While running trip-boats has not always been the way to wealth on Irish waterways, we must always be alert to new business opportunities arising from changing circumstances. Brexit, the impending departure of HM Realm from the European Union may offer one such opportunity for a tourism-related business on the Shannon–Erne Waterway, perhaps around Aghalane.
The old bridge at Aghalane (OSI ~1840)
Here, scenic boat trips could be provided. Of course not everybody likes long boat trips, so there could be a market for short trips, perhaps from one side of the Woodford River (which here constitutes the Shannon–Erne Waterway) to the other.
The new bridge at Aghalane
Such trips could feature in package tours, including flights into Ireland, accommodation and leisure activities. But the Irish tourism board (whatever it’s called nowadays) needs to open up new markets: these tours might be attractive to our fellow-EU citizens from Eastern Europe.
There is another possibility for development here, combining economic growth with humanitarianism. Ireland could offer to open refugee camps in the area, thus sharing the burden with Calais, Greece, Italy and other places currently accommodating these unfortunates. This would not be entirely selfless: there would be a stimulus to the local economy from the construction and operation of the camps. Should demand for camps along waterways exceed supply, the re-opening of the Clones Sheugh could be considered.
I regret that the north side of the river is blank on the modern OSI map; that area is part of the United Kingdom of Great Britain and Northern Ireland.
Posted in Ashore, Built heritage, Drainage, Economic activities, Engineering and construction, Extant waterways, Foreign parts, Historical matters, Industrial heritage, Ireland, Modern matters, Non-waterway, Operations, Passenger traffic, Politics, Restoration and rebuilding, Sea, Tourism, Ulster Canal, waterways, Waterways management
Tagged Aghalane, brexit, bridge, Clones sheugh, Northern Ireland, OSI, refugee, Shannon–Erne Waterway, tourism, Woodford River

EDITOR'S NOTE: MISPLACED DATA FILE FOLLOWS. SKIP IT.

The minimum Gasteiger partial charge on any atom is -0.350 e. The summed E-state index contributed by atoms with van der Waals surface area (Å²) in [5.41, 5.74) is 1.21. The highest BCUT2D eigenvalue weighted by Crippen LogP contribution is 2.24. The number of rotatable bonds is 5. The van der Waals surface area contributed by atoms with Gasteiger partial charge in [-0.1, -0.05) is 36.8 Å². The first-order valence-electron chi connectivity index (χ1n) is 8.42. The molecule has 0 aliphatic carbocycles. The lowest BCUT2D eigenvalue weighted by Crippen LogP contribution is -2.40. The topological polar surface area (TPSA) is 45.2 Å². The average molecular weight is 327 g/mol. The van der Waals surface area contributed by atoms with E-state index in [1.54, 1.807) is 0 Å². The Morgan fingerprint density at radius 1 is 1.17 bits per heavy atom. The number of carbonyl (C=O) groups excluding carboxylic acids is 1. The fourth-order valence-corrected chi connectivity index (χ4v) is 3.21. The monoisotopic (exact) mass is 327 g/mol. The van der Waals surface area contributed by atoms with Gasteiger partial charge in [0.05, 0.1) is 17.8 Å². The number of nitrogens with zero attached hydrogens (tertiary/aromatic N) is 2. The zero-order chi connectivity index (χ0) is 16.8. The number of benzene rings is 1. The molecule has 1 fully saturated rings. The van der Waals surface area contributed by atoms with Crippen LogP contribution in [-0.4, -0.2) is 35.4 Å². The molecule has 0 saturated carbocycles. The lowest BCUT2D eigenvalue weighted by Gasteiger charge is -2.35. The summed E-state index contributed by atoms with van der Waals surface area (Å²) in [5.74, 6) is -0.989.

I was thinking of buying a (secondhand) copy of Juliana Adelman and Éadaoin Agnew eds Science and technology in nineteenth-century Ireland Four Courts Press, Dublin 2011. But, even though the secondhand copy was much, much cheaper even than the publishers’ reduced price, I thought I should check what I’d be getting for my money. I therefore had a look at the contents list, which I reproduce here having nicked it from the publishers’ web page:
The list of contents
Is it just me, or is there a big gap there? How can you discuss nineteenth-century technology without an extended discussion of steam power, whether in ships, on railways, for drainage or in mills and other manufactories?
Posted in Ashore, Built heritage, Canals, Charles Wye Williams, Drainage, Economic activities, Engineering and construction, Extant waterways, Historical matters, Industrial heritage, Ireland, Irish inland waterways vessels, Irish waterways general, Operations, Passenger traffic, People, Rail, Sea, Shannon, shannon estuary, Sources, Steamers, The turf trade, Ulster Canal, waterways, Waterways management
Tagged Ireland, nineteenth century, power, science, steam, technology
Lewis Davis says:
Empirically, I find a robust negative correlation between rainfall variation, a measure of exogenous agricultural risk, and a measure of individual responsibility. Using rainfall variation as an instrument, I find that individual responsibility has a large positive effect on economic development.
Abstract on Tyler Cowen‘s site. You can rent the whole article for $6.
Posted in Ashore, Drainage, Economic activities, Engineering and construction, Extant waterways, Foreign parts, Ireland, Modern matters, People, Shannon, waterways, Weather
Tagged arterial drainage, collectivist, flood, rain, Shannon